Survey on privacy concerns finds health services top for safeguarding personal data.
New Zealanders view social media providers as the least trustworthy organisations for keeping personal details private, and three-quarters of users have changed their Facebook privacy settings, a survey shows.
The Privacy Commission has released the results of a study on individual privacy and personal information that show Kiwis are becoming more worried about privacy.
Social media sites came last, with 69 per cent of respondents regarding platforms such as Facebook, Twitter and LinkedIn as either highly or somewhat untrustworthy. Half said they had become more worried about privacy in the past few years.
The executive director of NetSafe, Martin Cocker, said people were getting wiser about the need to be cautious when sharing information on social networking services.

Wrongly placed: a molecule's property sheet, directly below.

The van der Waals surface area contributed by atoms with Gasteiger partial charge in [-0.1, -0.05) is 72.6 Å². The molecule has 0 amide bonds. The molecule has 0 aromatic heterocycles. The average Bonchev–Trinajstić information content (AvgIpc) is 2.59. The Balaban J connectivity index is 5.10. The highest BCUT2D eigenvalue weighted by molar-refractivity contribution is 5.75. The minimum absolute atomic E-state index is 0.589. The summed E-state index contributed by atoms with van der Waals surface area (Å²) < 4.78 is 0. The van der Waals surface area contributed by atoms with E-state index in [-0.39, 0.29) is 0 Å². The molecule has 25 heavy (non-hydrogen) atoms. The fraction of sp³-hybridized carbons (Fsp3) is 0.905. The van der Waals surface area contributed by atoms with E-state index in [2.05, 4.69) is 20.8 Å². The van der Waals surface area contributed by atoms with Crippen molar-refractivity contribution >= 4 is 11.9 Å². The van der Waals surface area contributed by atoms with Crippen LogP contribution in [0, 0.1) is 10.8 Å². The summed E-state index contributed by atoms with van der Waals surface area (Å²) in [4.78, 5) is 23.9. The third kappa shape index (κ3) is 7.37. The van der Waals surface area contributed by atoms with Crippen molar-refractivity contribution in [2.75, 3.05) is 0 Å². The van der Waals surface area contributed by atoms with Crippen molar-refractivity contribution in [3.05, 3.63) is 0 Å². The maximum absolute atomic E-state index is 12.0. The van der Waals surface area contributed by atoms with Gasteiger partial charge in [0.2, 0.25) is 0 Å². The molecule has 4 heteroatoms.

But the big social media sites were not the worst offenders, he said.
"Today [Facebook's] behaviour is better than most. There's lots and lots of smaller sites and apps that people jump on that either have no particular concern for your privacy or will deliberately exploit your privacy for their benefit."
Sixty-one per cent of respondents used Facebook, up 7 per cent since the previous survey in 2012.
Of those, 77 per cent said they had changed their privacy settings, an increase of 3 per cent on the last survey, and 11 per cent from 2010.
The Privacy Commissioner, John Edwards, said that figure was encouraging. There were always risks when using sites that requested personal information, but the survey showed people were managing those risks.
The health sector was rated the most trustworthy, with 92 per cent rating health service providers as trustworthy.
Eighty-four per cent of the respondents thought the police were trustworthy, while 37 per cent trusted businesses trading online.
Top 5 privacy concerns
1 What children post on the internet.
2 Credit card or banking details being stolen.
3 Businesses sharing information without permission.
4 Identity theft.
5 Government agencies sharing information without permission.